A change in the incentive plan and hard-nosed competition among cabs have resulted in a rougher ride for Ola and Uber drivers. While last year earnings for many of these drivers crossed Rs 1 lakh a month, this year has seen a slump of over 70% for most.
According to a study by RedSeer, a Bengaluru-based research and consulting firm, earnings of drivers of Ola and Uber with small hatchback cars (Ola Mini, Ola Micro, UberGo) have slumped to Rs 15,000-22,000 a month and R24,000-32-000 for bigger vehicles (Ola Prime and UberX). RedSeer had conducted the study over a period of 10-12 months across 14 cities in the country including Bengaluru, Delhi, Kolkata, Mumbai, Ahmedabad, Jaipur, Indore and Pune.
Currently, Ola pays Rs 3,200 (excluding Ola’s commission and data charges) for 11 rides, Rs 4,800 for 14 rides and Rs 6,200 for 16 rides, while Uber pays Rs 6,600 for 15 rides. Sources said the companies have increased the desired number of daily rides, thereby decreasing the incentive per trip.
Backed by marquee global investors, both Ola and Uber have been burning significant cash over the past year with ride-linked incentives to drivers in a bid to capture the market and attract more drivers on to the platform. India’s online taxi services market is estimated to be around $9 billion, pegged to grow at a CAGR of over 17% during 2015-2020, according to Research and Markets, a US-based market research firm. Ola has closed over $1.3 billion of external funding over the years, while its competitor Uber had last year committed to invest $1 billion in India.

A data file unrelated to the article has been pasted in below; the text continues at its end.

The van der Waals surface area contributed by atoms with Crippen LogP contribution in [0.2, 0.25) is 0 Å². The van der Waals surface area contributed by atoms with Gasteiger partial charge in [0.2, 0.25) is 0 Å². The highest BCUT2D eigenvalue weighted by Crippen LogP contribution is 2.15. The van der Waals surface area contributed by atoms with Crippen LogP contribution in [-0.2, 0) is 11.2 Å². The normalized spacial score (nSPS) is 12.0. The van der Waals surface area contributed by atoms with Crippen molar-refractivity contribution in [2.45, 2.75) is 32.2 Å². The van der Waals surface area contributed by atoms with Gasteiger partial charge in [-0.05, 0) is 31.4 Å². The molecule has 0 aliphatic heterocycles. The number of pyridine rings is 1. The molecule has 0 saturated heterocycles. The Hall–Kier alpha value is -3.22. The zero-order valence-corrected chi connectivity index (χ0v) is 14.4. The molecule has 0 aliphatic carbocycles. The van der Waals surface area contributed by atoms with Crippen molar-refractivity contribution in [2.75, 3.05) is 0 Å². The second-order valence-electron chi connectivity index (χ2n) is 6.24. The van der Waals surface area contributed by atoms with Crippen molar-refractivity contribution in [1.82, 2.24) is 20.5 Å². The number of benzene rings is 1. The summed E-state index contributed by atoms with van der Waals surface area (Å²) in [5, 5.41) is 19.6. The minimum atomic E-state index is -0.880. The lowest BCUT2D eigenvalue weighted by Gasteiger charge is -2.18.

With roughly double the number of driver partners on the platform now, companies have revised the incentive plans and hence earning have reduced drastically. Also, in August 2015, both operators had started levying drivers R300 a week for using their service, attributing it as mobile and internet charges.
“Earlier, for 10 rides I used to earn Rs 5,000 a day (including incentives). However, now I have to take 15 rides to earn the same money and I have to put in 15-18 hours to earn that, which is not possible every day,” said Somashekaraiah, an Ola driver in Bengaluru. However, Somashekaraiah feels he is better off compared to the days before he was associated with Ola. “Today, I do not have to toil hard to get customers. All my sales needs are taken care by the company (Ola),” he said.
Both Ola and Uber were not willing to share the incentive details. However, in its response Ola stated, “What a driver partner earns on the Ola platform is direct functionality of the number of bookings he does, and the high quality of rides he offers to his passengers. Ola provides flexibility to choose their own work timings with no restrictions on minimum number of log-in hours. With the introduction of Ola Micro, drivers have witnessed an increase in revenue as a result of increased number of rides and lower waiting time.”
In May last year, Ola had about 1.6 lakh cabs attached to its platform. In a year’s time it has about 3.5 lakh cabs in 102 cities. Similar is the case with Uber, which had about 1.2 lakh vehicles last May. It now has about 2.5 lakh vehicles on its platform.
“Till last month Uber was fast catching up with Ola. But with the master-stroke around Ola Micro and the discounted pricing, they’ve been able to reverse the trend. For Ola, about 70-80% of the overall bookings comes from Micro and Mini categories,” said RedSeer Consulting CEO Anil Kumar.